Saturday, November 10, 2012

Trimester Testing & Kidlit Treasures

This has been a grueling week at school. I have 56 students and I love working with each one, but when report cards come due, that’s a lot of progress reports to write. And to prepare for those reports, I test each student to see how they’re coming along on their goals. It’s worthwhile; however, tedious for all of us.

On Tuesday, when I walked a first grade student to my room for testing, he asked if we could read the story about the kid with a really, really big voice. I wish you could have seen his excitement when he asked. He twirled once, squatted and hopped frog-like a few times and then started skipping backwards, all within about fifteen seconds. Landon does everything fast and when he is excited he speeds up. I hated to disappoint him, we’d have no time for a story, but all the same, I was happy to know he remembered Holler Loudly, by Cynthia Leitich Smith, illustrated by Barry Gott. I read it last spring when he was in Kindergarten - I’ll have to get it from our school library again.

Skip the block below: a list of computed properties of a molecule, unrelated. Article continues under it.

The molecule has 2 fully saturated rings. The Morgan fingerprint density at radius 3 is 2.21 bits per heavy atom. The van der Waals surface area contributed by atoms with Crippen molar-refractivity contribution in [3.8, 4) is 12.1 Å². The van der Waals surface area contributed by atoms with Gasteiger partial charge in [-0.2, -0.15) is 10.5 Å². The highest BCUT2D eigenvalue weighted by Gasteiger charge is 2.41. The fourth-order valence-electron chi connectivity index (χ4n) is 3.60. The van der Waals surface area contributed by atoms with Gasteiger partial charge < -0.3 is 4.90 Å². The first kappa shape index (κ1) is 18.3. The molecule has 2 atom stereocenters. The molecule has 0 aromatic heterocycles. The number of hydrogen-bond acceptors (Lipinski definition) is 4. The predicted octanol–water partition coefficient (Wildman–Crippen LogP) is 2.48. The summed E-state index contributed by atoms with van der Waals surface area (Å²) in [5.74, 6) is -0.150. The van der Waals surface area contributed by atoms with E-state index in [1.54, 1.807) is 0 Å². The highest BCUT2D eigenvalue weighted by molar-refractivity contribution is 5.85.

Students asked for stories all week, trying to tempt me away from testing: I held fast and they were cooperative. When I went to the middle school, I tried to get language samples from my students to see how their speech and language skills were progressing. I asked about school and usually got one-word responses; I asked about home and got a shrug and a grunt from one student and not much more from others; I asked about friends and got a few side-ways glances so I turned the conversation to books.  That opened a floodgate of language so I got what I came for. One student told me about a book he is writing. He detailed the plot with such perfect articulation and skilled language, I found he is ready to graduate from speech therapy. I’ll miss working with him.